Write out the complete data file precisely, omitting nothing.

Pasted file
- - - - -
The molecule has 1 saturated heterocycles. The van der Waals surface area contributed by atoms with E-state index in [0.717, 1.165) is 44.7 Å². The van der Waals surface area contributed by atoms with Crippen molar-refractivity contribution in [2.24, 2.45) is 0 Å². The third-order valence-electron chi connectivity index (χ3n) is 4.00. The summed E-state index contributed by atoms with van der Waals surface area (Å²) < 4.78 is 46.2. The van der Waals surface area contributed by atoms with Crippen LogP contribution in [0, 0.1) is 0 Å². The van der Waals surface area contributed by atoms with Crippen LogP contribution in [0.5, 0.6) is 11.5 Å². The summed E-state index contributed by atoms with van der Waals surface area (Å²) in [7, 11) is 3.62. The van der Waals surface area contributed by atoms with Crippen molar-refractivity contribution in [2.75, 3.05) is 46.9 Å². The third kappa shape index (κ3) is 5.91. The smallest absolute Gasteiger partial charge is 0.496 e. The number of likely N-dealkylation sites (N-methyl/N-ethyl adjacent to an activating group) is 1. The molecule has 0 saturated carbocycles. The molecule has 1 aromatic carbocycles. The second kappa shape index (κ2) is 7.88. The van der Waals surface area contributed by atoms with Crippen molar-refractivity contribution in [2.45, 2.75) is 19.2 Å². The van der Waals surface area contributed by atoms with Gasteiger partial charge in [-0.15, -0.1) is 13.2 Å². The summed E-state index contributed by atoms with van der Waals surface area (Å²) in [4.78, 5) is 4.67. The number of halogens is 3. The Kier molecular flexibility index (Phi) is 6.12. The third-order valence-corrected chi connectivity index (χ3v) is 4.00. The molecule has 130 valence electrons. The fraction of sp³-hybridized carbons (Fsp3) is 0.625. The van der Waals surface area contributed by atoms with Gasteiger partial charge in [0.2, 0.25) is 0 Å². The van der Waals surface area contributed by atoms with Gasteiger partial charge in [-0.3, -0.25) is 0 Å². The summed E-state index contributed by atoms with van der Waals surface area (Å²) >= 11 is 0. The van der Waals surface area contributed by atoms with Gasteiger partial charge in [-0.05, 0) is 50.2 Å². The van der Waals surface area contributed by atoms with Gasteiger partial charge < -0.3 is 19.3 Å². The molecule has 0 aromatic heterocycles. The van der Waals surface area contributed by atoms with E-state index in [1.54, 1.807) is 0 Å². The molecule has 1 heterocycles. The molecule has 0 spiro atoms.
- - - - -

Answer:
The molecule has 1 saturated heterocycles. The van der Waals surface area contributed by atoms with E-state index in [0.717, 1.165) is 44.7 Å². The van der Waals surface area contributed by atoms with Crippen molar-refractivity contribution in [2.24, 2.45) is 0 Å². The third-order valence-electron chi connectivity index (χ3n) is 4.00. The summed E-state index contributed by atoms with van der Waals surface area (Å²) < 4.78 is 46.2. The van der Waals surface area contributed by atoms with Crippen LogP contribution in [0, 0.1) is 0 Å². The van der Waals surface area contributed by atoms with Crippen LogP contribution in [0.5, 0.6) is 11.5 Å². The summed E-state index contributed by atoms with van der Waals surface area (Å²) in [7, 11) is 3.62. The van der Waals surface area contributed by atoms with Crippen molar-refractivity contribution in [2.75, 3.05) is 46.9 Å². The third kappa shape index (κ3) is 5.91. The smallest absolute Gasteiger partial charge is 0.496 e. The number of likely N-dealkylation sites (N-methyl/N-ethyl adjacent to an activating group) is 1. The molecule has 0 saturated carbocycles. The molecule has 1 aromatic carbocycles. The second kappa shape index (κ2) is 7.88. The van der Waals surface area contributed by atoms with Crippen molar-refractivity contribution in [2.45, 2.75) is 19.2 Å². The van der Waals surface area contributed by atoms with Gasteiger partial charge in [-0.15, -0.1) is 13.2 Å². The summed E-state index contributed by atoms with van der Waals surface area (Å²) in [4.78, 5) is 4.67. The number of halogens is 3. The Kier molecular flexibility index (Phi) is 6.12. The third-order valence-corrected chi connectivity index (χ3v) is 4.00. The molecule has 130 valence electrons. The fraction of sp³-hybridized carbons (Fsp3) is 0.625. The van der Waals surface area contributed by atoms with Gasteiger partial charge in [0.2, 0.25) is 0 Å². The van der Waals surface area contributed by atoms with Gasteiger partial charge in [-0.3, -0.25) is 0 Å². The summed E-state index contributed by atoms with van der Waals surface area (Å²) >= 11 is 0. The van der Waals surface area contributed by atoms with Gasteiger partial charge in [-0.05, 0) is 50.2 Å². The van der Waals surface area contributed by atoms with Gasteiger partial charge < -0.3 is 19.3 Å². The molecule has 0 aromatic heterocycles. The van der Waals surface area contributed by atoms with E-state index in [1.54, 1.807) is 0 Å². The molecule has 1 heterocycles. The molecule has 0 spiro atoms.